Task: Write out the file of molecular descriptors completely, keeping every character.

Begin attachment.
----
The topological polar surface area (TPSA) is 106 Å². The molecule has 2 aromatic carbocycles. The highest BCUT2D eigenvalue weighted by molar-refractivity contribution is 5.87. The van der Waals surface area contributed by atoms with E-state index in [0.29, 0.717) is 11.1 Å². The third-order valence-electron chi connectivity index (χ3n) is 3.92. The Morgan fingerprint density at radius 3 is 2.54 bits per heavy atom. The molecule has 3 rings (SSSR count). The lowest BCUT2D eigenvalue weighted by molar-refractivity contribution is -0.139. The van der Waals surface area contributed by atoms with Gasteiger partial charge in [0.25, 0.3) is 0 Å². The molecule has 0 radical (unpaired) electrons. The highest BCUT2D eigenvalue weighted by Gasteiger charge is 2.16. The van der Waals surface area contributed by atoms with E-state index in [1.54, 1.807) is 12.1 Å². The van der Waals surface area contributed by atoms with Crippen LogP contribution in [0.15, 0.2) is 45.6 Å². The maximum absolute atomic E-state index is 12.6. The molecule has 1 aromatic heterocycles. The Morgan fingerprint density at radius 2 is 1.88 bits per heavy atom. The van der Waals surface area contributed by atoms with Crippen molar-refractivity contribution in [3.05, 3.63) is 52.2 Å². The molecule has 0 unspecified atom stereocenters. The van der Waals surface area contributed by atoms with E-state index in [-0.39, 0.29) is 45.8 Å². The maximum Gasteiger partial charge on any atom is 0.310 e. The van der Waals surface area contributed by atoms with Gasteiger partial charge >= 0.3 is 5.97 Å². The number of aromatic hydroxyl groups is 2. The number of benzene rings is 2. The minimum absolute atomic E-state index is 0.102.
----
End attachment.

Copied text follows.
The topological polar surface area (TPSA) is 106 Å². The molecule has 2 aromatic carbocycles. The highest BCUT2D eigenvalue weighted by molar-refractivity contribution is 5.87. The van der Waals surface area contributed by atoms with E-state index in [0.29, 0.717) is 11.1 Å². The third-order valence-electron chi connectivity index (χ3n) is 3.92. The Morgan fingerprint density at radius 3 is 2.54 bits per heavy atom. The molecule has 3 rings (SSSR count). The lowest BCUT2D eigenvalue weighted by molar-refractivity contribution is -0.139. The van der Waals surface area contributed by atoms with Gasteiger partial charge in [0.25, 0.3) is 0 Å². The molecule has 0 radical (unpaired) electrons. The highest BCUT2D eigenvalue weighted by Gasteiger charge is 2.16. The van der Waals surface area contributed by atoms with E-state index in [1.54, 1.807) is 12.1 Å². The van der Waals surface area contributed by atoms with Crippen LogP contribution in [0.15, 0.2) is 45.6 Å². The maximum absolute atomic E-state index is 12.6. The molecule has 1 aromatic heterocycles. The Morgan fingerprint density at radius 2 is 1.88 bits per heavy atom. The van der Waals surface area contributed by atoms with Crippen molar-refractivity contribution in [3.05, 3.63) is 52.2 Å². The molecule has 0 unspecified atom stereocenters. The van der Waals surface area contributed by atoms with E-state index in [-0.39, 0.29) is 45.8 Å². The maximum Gasteiger partial charge on any atom is 0.310 e. The van der Waals surface area contributed by atoms with Gasteiger partial charge >= 0.3 is 5.97 Å². The number of aromatic hydroxyl groups is 2. The number of benzene rings is 2. The minimum absolute atomic E-state index is 0.102.